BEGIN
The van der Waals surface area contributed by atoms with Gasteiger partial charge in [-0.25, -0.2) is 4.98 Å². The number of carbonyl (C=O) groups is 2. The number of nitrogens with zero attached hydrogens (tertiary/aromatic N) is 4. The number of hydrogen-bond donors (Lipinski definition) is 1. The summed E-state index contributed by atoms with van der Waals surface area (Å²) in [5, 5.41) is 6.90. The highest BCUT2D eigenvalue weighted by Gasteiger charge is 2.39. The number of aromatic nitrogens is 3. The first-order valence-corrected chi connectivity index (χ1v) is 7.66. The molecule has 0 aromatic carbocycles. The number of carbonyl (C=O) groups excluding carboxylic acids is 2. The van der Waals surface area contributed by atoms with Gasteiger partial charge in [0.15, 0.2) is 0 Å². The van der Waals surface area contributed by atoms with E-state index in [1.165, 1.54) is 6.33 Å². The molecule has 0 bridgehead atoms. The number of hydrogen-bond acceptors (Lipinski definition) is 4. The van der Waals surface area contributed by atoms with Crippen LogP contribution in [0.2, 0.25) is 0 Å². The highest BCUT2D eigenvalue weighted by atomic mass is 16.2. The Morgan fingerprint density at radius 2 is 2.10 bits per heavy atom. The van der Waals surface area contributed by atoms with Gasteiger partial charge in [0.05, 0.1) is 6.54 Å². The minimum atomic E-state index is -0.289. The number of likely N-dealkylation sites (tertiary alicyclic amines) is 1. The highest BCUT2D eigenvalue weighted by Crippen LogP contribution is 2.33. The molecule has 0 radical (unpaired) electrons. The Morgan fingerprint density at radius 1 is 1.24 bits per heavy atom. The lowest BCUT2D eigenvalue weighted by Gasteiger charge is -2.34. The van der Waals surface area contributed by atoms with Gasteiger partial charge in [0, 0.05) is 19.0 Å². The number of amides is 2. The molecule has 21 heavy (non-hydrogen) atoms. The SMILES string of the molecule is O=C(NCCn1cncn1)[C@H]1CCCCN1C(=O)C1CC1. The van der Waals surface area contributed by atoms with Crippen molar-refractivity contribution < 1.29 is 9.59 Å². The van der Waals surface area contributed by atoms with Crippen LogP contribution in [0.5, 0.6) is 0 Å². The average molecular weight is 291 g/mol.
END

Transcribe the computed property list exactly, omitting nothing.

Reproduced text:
The van der Waals surface area contributed by atoms with Gasteiger partial charge in [-0.25, -0.2) is 4.98 Å². The number of carbonyl (C=O) groups is 2. The number of nitrogens with zero attached hydrogens (tertiary/aromatic N) is 4. The number of hydrogen-bond donors (Lipinski definition) is 1. The summed E-state index contributed by atoms with van der Waals surface area (Å²) in [5, 5.41) is 6.90. The highest BCUT2D eigenvalue weighted by Gasteiger charge is 2.39. The number of aromatic nitrogens is 3. The first-order valence-corrected chi connectivity index (χ1v) is 7.66. The molecule has 0 aromatic carbocycles. The number of carbonyl (C=O) groups excluding carboxylic acids is 2. The van der Waals surface area contributed by atoms with Gasteiger partial charge in [0.15, 0.2) is 0 Å². The van der Waals surface area contributed by atoms with E-state index in [1.165, 1.54) is 6.33 Å². The molecule has 0 bridgehead atoms. The number of hydrogen-bond acceptors (Lipinski definition) is 4. The van der Waals surface area contributed by atoms with Crippen LogP contribution in [0.2, 0.25) is 0 Å². The highest BCUT2D eigenvalue weighted by atomic mass is 16.2. The Morgan fingerprint density at radius 2 is 2.10 bits per heavy atom. The van der Waals surface area contributed by atoms with Gasteiger partial charge in [0.05, 0.1) is 6.54 Å². The minimum atomic E-state index is -0.289. The number of likely N-dealkylation sites (tertiary alicyclic amines) is 1. The highest BCUT2D eigenvalue weighted by Crippen LogP contribution is 2.33. The molecule has 0 radical (unpaired) electrons. The Morgan fingerprint density at radius 1 is 1.24 bits per heavy atom. The lowest BCUT2D eigenvalue weighted by Gasteiger charge is -2.34. The van der Waals surface area contributed by atoms with Gasteiger partial charge in [0, 0.05) is 19.0 Å². The number of amides is 2. The molecule has 21 heavy (non-hydrogen) atoms. The SMILES string of the molecule is O=C(NCCn1cncn1)[C@H]1CCCCN1C(=O)C1CC1. The van der Waals surface area contributed by atoms with Crippen molar-refractivity contribution < 1.29 is 9.59 Å². The van der Waals surface area contributed by atoms with Crippen LogP contribution in [0.5, 0.6) is 0 Å². The average molecular weight is 291 g/mol.